Religion in China survived the most radical suppression in human history--a total ban of any religion during and after the Cultural Revolution. All churches, temples, and mosques were closed down, converted for secular uses, or turned to museums for the purpose of atheist education. Over the last three decades, however, religion has survived and thrived even as China remains under Communist rule. Christianity ranks among the fastest-growing religions in the country.

Stepping down

Robert A. Gahl, Jr - MercatorNet

A Pope who surprised the world with his gentleness and intellectual clarity had one last surprise up his sleeve. A few of the older cardinals knew something was up. Why a consistory of cardinals on a holiday? The Vatican was closed to celebrate the anniversary of the Lateran Accords and yet cardinals were called to meet with the Pope for the declaration of new saints to be canonized. Their surprise increased when the Pope began an extraordinary and personal pronouncement in Latin. Not all were able to follow the Pope's words and fully grasp the import of the unprecedented moment.

One billion rising against violence against women

Melinda Tankard Reist blog

Melbourne will join the international dance campaign ONE BILLION RISING this Thursday 14 February – dubbed ‘V-Day’ – as part of a global activist movement to end violence against women and girls. This year will be the largest day of action in the history of the campaign and will mark its 15 th anniversary. The campaign has the support of Prime Minister Julia Gillard who last week released her video endorsing the One Billion Rising movement & the Australian events.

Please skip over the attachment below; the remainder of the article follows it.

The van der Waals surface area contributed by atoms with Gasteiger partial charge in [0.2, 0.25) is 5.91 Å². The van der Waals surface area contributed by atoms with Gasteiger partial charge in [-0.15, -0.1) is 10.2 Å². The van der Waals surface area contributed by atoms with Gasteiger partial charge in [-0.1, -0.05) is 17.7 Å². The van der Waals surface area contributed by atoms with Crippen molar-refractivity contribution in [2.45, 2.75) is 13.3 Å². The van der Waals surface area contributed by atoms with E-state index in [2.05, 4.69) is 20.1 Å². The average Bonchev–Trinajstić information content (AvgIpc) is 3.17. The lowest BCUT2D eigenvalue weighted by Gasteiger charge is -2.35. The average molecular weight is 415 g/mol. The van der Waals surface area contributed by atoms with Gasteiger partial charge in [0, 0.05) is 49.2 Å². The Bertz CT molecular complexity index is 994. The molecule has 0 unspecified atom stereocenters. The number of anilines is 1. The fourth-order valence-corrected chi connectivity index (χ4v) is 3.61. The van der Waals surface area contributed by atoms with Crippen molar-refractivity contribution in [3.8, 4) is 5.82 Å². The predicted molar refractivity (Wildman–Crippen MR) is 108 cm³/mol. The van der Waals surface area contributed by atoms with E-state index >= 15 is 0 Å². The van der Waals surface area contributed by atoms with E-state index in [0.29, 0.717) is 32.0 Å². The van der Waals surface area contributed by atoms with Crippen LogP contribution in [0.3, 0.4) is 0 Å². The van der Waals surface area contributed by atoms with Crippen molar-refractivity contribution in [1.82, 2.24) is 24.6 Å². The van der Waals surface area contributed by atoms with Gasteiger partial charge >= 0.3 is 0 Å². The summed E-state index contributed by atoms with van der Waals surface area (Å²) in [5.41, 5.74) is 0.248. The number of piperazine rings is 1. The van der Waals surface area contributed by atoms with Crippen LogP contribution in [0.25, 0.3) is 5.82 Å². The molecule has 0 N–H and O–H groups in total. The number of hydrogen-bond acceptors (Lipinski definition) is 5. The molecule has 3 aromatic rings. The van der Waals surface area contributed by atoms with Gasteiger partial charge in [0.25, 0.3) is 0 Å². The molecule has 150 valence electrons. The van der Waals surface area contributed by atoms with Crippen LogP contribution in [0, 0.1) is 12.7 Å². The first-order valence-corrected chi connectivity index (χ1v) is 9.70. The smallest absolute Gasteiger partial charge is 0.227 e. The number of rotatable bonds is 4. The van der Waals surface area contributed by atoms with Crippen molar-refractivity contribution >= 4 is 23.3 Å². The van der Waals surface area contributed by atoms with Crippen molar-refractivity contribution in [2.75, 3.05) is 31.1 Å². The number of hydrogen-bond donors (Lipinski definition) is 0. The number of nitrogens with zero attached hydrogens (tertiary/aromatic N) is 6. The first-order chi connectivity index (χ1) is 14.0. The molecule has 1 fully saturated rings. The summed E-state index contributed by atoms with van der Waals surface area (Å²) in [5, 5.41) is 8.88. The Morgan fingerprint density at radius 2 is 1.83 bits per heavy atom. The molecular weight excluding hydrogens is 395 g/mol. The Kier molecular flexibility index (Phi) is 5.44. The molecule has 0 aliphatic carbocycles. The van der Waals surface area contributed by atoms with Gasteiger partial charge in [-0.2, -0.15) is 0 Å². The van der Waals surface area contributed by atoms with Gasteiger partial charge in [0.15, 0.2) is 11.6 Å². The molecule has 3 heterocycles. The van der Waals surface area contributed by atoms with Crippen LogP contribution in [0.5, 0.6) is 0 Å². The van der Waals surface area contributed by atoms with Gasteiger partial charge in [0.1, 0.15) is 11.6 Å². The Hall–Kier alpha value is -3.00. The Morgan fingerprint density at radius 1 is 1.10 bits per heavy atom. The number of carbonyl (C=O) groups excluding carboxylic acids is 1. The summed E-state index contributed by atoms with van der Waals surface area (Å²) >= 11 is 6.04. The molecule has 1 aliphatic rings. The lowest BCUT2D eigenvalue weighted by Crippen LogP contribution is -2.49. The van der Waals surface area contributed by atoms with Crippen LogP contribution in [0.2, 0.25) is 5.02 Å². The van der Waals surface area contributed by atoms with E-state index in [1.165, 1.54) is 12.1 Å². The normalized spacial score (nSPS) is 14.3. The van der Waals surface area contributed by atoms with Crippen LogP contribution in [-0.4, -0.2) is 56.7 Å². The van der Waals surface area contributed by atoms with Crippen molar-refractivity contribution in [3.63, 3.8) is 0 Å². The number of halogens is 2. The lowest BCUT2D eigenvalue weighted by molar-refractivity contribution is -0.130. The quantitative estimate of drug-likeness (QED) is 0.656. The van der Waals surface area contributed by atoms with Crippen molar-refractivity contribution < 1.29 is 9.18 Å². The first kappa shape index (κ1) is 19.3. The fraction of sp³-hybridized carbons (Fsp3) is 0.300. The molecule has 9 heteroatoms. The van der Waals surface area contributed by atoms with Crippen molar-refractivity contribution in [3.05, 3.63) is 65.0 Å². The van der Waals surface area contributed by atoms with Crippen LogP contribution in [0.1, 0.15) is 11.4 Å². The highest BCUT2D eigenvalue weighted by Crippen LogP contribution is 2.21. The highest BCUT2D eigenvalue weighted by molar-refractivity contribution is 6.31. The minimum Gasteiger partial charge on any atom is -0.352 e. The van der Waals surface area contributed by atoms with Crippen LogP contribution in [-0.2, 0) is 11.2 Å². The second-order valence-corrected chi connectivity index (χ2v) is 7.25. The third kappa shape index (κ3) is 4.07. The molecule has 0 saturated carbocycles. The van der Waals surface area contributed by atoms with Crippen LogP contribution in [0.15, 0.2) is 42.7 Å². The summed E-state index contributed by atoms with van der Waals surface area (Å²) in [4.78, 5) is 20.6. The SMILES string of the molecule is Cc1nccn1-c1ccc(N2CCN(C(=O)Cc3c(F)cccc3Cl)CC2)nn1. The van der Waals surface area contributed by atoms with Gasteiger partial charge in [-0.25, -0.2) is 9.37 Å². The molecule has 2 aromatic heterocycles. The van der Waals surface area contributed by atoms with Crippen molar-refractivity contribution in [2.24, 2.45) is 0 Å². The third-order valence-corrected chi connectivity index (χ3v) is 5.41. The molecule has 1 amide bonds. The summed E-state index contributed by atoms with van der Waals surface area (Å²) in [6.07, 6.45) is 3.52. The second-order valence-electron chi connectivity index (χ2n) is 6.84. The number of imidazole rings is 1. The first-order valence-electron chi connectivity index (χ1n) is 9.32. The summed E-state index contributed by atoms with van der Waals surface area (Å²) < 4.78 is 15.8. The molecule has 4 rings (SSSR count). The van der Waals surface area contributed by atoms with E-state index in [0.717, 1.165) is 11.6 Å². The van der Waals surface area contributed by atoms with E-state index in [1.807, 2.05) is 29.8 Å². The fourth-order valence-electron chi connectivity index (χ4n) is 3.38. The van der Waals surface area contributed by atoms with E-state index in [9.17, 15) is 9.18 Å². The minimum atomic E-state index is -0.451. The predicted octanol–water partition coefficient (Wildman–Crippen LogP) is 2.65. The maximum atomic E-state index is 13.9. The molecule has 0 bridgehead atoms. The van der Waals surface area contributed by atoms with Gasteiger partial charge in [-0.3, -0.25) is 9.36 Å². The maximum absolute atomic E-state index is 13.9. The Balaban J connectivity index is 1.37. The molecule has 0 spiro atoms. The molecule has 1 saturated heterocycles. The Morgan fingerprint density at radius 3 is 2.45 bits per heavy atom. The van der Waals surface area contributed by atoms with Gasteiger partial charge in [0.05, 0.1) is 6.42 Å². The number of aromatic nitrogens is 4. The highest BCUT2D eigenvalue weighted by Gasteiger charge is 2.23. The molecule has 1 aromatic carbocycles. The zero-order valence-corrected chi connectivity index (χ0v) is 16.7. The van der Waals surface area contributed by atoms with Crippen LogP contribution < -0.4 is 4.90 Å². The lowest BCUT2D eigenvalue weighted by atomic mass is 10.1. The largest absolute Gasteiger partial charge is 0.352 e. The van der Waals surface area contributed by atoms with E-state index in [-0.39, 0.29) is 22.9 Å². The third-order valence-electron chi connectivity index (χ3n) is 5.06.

State's economic outlook 'anaemic'

Dinah Arndt - The Examiner

Economic conditions in Tasmania are being described as anaemic based on the latest survey of business expectations. Tasmanian Chamber of Commerce and Industry chief economist Phil Bayley said while the pre-Christmas period was busier than expected the chamber's quarterly survey showed that the economy was still pale and sickly. ``With few signs of improving confidence, as demonstrated by the 12 month outlook hovering at 27.1 index points, there are few emerging signs that conditions will improve in the short term,'' Mr Bayley said.